Universal content : WTF is that?

The Future.

In a world where content is king, content has become ubiquitous. And that requires different thinking.

We call this DIGITAL FIRST, rather than pigeon-holing into device-specific containers in the way MOBILE FIRST does.

Well-structured content is at the heart of good design, and how the content adapts to different media types (web sites, Twitter, forums, comments, email etc) is as relevant as it’s ability to adapt to different devices.

These media containers have different rules and purposes but the last thing you want to be doing is creating unique (specialised?) content for each container. There might be the odd case where you may wish to optimise the content for a specific container, but generally you should aim to support all of them.

This means using a structure to your content that works with all forms of containers. From 160 characters on Twitter to multi-thousand worded digital services such as Wikipedia.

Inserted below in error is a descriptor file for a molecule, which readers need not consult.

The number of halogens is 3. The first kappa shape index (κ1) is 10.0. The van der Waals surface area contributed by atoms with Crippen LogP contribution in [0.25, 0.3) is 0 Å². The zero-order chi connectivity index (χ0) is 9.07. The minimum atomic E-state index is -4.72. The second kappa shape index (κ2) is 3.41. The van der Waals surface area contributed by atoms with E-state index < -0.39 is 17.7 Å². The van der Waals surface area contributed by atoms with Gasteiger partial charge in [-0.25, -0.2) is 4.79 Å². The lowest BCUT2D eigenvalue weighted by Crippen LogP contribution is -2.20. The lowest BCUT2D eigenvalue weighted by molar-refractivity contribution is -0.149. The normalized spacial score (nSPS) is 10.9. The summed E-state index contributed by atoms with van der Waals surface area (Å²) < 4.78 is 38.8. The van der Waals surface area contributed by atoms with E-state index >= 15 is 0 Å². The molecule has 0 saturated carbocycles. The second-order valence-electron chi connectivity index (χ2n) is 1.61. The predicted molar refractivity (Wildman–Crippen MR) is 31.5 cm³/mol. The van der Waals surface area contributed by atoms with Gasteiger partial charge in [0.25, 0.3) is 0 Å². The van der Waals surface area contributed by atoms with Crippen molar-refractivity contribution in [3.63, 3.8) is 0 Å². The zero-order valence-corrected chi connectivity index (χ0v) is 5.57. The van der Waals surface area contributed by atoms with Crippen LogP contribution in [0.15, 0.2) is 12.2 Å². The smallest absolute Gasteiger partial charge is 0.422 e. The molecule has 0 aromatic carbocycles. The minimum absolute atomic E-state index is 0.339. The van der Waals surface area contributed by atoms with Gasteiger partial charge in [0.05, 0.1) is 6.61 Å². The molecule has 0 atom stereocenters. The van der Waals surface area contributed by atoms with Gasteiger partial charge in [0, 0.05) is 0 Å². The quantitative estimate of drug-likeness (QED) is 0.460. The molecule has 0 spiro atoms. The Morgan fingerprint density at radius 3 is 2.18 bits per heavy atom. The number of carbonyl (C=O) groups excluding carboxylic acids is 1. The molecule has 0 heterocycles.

Usefully, its pretty straightforward enough to create adaptive and responsive design, especially if you’re using a modern web framework such as WordPress. But having responsive design baked-into the web platform doesn’t cure the problem of managing content.

The content therefore must have a structure that meets the needs of all digital mediums. Hence digital first, think about the content not as a single piece of narrative but as blocks of content that elegantly break up into nice digestible chunks.

Creating a digestible structure helps both the reader and the medium to chunk the content is a friendly manner. That doesn’t mean we forget mobile-first, oh no – we need to be mindful that mobile devices are the single most common digital device but other exist as well.

Create the content to work on any device, and you have universal content. But watch out, the world is changing faster than you can possibly imagine.

Know with certainty that if you design for today’s devices then you will create problems down the line. And we also know in the next 5 years that every new device manufactured and sold for more £50 will be connected to internet.

That means there will be ten times as many internet-connected devices out in the wild over the next 5 years than were released in the first 20 years of the web (75,000,000,000 say some observers).